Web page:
Coronary Artery Bypass Grafting for Refractory Ventricular fibrillation after the Release of the Aortic Cross-Clamp in Patients Undergoing Aortic Valve Replacement: A Case Report
Keywords:ventricular fibrillation, aortic cross-clamp release, coronary artery bypass grafting, aortic valve replacement, refractory arrhythmias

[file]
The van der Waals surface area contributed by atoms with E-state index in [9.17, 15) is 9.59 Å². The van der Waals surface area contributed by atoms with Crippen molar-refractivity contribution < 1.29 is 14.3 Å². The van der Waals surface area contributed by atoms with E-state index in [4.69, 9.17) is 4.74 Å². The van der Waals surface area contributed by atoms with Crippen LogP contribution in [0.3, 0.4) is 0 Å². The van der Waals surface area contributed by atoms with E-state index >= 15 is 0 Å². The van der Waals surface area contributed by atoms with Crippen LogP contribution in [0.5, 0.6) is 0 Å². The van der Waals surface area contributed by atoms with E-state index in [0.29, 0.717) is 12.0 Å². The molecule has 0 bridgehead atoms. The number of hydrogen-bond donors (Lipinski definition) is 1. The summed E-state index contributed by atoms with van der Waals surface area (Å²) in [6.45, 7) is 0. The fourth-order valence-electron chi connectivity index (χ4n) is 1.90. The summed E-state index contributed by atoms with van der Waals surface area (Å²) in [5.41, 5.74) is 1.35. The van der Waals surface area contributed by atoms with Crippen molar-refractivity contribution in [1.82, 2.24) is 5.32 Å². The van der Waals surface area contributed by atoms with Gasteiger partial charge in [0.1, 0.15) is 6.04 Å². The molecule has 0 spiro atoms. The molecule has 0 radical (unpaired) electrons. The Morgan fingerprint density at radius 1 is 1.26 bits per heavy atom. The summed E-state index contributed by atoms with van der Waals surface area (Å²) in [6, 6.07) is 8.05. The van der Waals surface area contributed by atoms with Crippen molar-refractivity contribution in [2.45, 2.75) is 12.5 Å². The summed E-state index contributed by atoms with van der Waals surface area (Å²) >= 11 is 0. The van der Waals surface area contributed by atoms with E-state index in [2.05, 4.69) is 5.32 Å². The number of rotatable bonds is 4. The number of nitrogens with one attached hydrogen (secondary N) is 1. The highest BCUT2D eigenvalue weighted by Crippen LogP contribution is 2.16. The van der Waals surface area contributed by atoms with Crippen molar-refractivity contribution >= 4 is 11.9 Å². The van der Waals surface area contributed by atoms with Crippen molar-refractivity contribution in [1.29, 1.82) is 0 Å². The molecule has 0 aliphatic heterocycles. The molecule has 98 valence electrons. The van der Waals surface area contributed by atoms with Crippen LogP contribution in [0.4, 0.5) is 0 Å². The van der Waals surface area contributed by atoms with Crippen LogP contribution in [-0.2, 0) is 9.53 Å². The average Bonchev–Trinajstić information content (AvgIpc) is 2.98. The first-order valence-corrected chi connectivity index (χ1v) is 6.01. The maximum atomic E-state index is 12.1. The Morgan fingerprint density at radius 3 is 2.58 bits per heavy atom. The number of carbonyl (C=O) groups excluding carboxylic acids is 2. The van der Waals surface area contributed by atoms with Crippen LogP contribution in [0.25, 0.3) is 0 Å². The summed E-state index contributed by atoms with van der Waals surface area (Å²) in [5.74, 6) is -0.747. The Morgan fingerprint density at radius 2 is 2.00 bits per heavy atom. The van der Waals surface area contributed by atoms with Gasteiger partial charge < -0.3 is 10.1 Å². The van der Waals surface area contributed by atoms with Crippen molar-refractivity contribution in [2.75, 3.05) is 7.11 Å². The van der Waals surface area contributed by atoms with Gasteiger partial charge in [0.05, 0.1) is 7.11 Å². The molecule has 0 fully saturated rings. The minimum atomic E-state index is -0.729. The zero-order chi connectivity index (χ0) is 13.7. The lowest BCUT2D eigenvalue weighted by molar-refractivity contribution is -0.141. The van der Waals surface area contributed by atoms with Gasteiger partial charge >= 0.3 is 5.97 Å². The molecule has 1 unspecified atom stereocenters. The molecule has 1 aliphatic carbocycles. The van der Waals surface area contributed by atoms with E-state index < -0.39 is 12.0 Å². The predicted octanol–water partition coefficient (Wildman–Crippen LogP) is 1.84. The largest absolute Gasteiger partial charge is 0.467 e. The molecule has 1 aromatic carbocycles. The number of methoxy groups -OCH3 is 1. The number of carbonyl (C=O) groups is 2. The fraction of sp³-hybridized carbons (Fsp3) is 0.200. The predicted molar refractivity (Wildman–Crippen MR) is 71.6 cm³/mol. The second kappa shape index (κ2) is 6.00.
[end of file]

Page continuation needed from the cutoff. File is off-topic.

Background: Ventricular fibrillation (VF) is a known complication after the release of the aortic cross-clamp (ACC) during cardiopulmonary bypass (CPB) surgery. Various factors contribute to persistent refractory VF, making its management challenging. This case report describes the successful treatment of postoperative refractory VF by coronary artery bypass grafting (CABG) in a patient undergoing aortic valve replacement (AVR) with ACC release. Case Presentation: A 52-year-old woman with a history of hypertension and ischemic cerebral infarction presented with symptoms of chest tightness, dyspnoea and palpitations. She underwent a modified maze procedure of radiofrequency ablation, mitral repair, left atrial appendage closure and mechanical AVR under a CPB procedure. Following the ACC release, the patient experienced recurrent VF that was unresponsive to standard interventions such as lidocaine, amiodarone and direct current shocks. The suspicion of right coronary artery (RCA) insufficiency led to the decision to perform CABG using the great saphenous vein. After the CABG procedure, the patient's heart rhythm gradually returned to sinus rhythm, and she had an uneventful recovery. Discussion and Conclusions: Refractory VF after the ACC release can pose diagnostic and treatment challenges. In this case, RCA insufficiency was suspected as the cause of refractory VF. The absence of blood flow in the proximal RCA and the presence of distal blood return during cardiac surface exploration supported this suspicion. Coronary artery bypass grafting using the great saphenous vein successfully restored normal sinus rhythm, confirming the diagnosis. This case emphasises the importance of considering coronary artery stenosis or occlusion as a potential cause of refractory VF after the ACC release during CPB, with CABG serving as a viable alternative treatment.
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